under the ticket machine    water bottle parked
on top of his unfinished thriller    smell
 
 
of his last smoke. All this being    breath
non-breath this earthiness   this sky
 
this mix
and you a part of it.
 

Marg Roberts

Marg Roberts blog
 
e-mail Marg Roberts

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Merryn Williams

Merryn Williams’ life is currently divided, like ancient Gaul, into three zones – literary, family, Jeremy. She was first editor of The Interpreter’s House, which published around a thousand poets, and her own publications are too numerous to list.

P.N.D.

     post-natal depression
 
One fell off the fragile bridge,
others froze in horror.
Far below them, howling winds
and glimpse of raging water.
 
Four young women shared a house,
partied, shrieked with laughter.
All got married, scattered wide.
Three go on without her.
 
Driving rain, on clothes and skin;
you feel the great bridge shudder.
The baby knows there’s something wrong,
stares round and sees no mother.
 
Three go home. All night they weep;
why did no one save her?
while each, in fear, bears step by step,
a child across the water.
 

Merryn Williams

Poem published in Acumen and in The Fragile Bridge (see Publications)

Publications:
The Fragile Bridge: New and Selected Poems, Shoestring Press, 2019;
The First Wife’s Tale, Shoestring Press, 2007;
Jane Austen’s The Watsons, Pen Press, 2006;
The Latin Master’s Story, Rockingham Press, 2000;
The Chalet Girls Grow Up, Plas Gwyn Books, 1998

Address:
19 The Paddox
Oxford
OX2 7PN
 
tel: 01865 511259
 
Merryn Williams website
 
web-pages on poetry p f.
 
e-mail

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Nicola Warwick

Nicola Warwick has had work in several magazines and competition anthologies. She has published two full collections. In 2018 she was awarded an MA in Creative Writing from the Open University.

Muntjac

At heart, I am a small deer
crossing a quiet lane.
You are always the driver
in a dark car
riding the bends.
You are pressed for time
so we meet
for the inevitable.
I always yield
to the force of steel,
rupturing the parts
I should have kept protected.
You continue,
a little winded,
metal scraping tarmac,
a crunch of gears.
I am left twitching
at the side of the road,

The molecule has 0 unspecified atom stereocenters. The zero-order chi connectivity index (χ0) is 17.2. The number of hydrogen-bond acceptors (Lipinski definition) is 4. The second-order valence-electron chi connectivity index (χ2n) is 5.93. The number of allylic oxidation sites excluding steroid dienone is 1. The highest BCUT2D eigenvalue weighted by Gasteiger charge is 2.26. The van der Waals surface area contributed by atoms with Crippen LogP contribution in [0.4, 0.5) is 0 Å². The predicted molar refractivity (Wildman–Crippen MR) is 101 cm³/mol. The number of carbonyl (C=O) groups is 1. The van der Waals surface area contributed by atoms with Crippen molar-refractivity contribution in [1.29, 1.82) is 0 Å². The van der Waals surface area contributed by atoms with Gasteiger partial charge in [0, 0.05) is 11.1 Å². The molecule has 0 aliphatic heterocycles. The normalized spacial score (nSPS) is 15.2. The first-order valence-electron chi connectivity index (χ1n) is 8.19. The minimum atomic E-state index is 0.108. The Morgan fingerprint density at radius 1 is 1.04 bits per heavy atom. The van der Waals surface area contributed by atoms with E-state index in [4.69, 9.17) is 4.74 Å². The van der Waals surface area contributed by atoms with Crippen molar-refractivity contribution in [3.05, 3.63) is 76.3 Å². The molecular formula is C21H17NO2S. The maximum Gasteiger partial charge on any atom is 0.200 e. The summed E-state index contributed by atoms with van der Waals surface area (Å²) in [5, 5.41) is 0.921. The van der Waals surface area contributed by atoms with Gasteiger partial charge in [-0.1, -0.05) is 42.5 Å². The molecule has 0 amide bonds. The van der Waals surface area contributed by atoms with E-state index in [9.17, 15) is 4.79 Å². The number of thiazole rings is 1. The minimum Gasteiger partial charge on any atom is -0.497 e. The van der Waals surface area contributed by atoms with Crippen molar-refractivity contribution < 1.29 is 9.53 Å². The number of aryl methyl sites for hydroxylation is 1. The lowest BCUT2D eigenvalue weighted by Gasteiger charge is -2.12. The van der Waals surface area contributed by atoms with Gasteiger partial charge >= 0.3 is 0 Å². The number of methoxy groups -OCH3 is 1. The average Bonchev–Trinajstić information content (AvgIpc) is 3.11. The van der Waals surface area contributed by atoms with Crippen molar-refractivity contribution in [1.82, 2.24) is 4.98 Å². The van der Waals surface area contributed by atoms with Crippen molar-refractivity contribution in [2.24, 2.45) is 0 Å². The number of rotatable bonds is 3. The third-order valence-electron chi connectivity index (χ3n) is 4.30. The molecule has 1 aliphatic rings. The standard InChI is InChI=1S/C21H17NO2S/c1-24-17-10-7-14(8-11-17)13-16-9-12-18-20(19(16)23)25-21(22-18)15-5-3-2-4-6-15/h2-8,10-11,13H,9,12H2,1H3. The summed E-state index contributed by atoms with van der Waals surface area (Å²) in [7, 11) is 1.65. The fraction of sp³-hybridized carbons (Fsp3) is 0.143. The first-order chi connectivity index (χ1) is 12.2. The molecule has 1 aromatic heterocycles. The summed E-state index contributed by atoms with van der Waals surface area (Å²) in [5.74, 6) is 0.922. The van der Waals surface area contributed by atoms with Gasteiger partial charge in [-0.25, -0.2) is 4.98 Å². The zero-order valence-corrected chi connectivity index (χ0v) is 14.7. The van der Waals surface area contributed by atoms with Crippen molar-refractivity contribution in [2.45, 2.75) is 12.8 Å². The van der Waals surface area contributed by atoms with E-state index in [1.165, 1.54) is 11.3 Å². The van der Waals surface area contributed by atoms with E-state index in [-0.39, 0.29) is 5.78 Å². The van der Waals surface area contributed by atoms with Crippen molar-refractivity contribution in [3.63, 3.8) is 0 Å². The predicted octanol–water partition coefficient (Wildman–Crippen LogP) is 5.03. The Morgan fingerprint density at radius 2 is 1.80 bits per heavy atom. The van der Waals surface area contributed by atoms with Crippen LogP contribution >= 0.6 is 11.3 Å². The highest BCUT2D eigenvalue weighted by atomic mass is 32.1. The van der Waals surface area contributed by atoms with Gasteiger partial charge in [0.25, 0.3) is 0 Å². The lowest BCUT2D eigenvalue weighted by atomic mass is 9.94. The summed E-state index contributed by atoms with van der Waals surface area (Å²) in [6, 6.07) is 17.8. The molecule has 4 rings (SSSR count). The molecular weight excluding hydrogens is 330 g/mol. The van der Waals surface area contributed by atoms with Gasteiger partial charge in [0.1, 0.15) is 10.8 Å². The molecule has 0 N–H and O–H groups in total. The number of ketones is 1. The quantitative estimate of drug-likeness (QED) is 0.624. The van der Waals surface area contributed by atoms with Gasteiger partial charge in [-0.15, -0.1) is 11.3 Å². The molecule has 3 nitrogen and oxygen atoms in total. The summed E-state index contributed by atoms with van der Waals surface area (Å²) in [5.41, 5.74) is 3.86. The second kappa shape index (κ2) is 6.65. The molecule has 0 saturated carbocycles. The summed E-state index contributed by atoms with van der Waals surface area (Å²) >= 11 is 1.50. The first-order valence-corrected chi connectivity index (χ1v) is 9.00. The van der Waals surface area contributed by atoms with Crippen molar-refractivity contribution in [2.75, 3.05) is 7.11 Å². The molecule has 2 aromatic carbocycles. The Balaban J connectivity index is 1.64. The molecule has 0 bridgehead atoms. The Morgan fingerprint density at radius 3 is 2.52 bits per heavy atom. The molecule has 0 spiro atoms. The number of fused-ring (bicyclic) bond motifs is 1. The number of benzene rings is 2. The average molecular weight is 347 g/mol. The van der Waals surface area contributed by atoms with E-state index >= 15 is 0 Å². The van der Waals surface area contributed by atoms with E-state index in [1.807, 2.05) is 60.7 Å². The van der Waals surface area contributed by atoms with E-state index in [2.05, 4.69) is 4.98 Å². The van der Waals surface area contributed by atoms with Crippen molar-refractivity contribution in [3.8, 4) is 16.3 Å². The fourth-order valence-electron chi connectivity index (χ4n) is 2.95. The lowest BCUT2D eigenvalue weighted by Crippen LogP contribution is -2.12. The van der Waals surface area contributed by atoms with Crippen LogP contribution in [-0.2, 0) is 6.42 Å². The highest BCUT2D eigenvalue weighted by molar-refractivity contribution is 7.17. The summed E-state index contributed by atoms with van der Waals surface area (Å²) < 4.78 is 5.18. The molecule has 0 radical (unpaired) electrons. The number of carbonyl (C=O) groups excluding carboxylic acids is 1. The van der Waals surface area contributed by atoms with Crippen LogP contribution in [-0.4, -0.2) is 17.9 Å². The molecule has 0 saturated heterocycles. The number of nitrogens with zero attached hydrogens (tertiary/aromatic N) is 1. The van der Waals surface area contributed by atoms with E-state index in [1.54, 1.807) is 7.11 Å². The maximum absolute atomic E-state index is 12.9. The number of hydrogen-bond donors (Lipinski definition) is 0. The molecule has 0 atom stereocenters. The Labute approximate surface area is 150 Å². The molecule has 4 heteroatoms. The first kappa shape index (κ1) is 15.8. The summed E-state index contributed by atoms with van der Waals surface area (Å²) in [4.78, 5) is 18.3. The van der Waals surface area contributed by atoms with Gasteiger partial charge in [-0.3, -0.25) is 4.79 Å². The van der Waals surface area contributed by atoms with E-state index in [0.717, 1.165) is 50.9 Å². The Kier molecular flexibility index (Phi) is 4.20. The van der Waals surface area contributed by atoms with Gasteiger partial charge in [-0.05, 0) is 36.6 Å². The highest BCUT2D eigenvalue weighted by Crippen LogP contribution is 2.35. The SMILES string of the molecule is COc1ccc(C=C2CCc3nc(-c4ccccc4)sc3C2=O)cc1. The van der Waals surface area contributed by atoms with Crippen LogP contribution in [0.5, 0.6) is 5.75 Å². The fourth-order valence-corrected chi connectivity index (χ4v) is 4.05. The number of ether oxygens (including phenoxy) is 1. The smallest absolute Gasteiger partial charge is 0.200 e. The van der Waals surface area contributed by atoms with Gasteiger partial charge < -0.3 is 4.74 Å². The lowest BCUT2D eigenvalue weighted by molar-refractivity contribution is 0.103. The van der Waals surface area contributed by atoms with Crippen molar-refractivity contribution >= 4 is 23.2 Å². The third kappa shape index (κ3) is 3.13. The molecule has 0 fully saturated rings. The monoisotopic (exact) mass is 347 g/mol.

hoping you will catch me
in your mirror
when you look back.
 

Nicola Warwick

published in collection Groundings, 2014, Cinnamon Press

Publications:
The Knifethrower’s Wishlist, 2017, Indigo Dreams
Groundings, 2014, Cinnamon Press

 

e-mail Nicola

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Sue Moules

Sue Moules has been published since she was eight. Her work has appeared in several magazines and anthologies; she has taught creative writing (children and adults) and is a Writer on Tour. She lives in Wales and has three children.

Nappies on my Neighbour’s Washing Line

Six weeks before the birth
of her third child, my young neighbour
hangs out great flags of nappies.
 
Peg and dip, peg and dip,
crescents of sky
between the white on white,
 
in her garden of plastic play shapes,
red, yellow, blue,
their strength unbleached by sun.
 
At night she leaves the nappies out.
Moonlight lets through curves of dark,
the white squares glow.
 
Such a row of perfect symmetry,
it stops my breath.

Sue Moules

Poem appears in collection: In the Dream Time.

Publications:
The Moth Box, Parthian, 2013. ISBN-978-1-9098440-7-0, £7.99,
The Earth Singing, Lapwing, 2010. £8
In The Green Seascape, Lapwing, 2009. £7.95
Mirror Image, a joint collection with Norma E Jones, Headland, 2009. £7.95
In The Dream Time, Flarestack, 2006; ISBN 1 900397 91 9. £3
The Copyright of Land, National Poetry Foundation, 2000.

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Vivienne Fogel is not currently a Member of Second Light.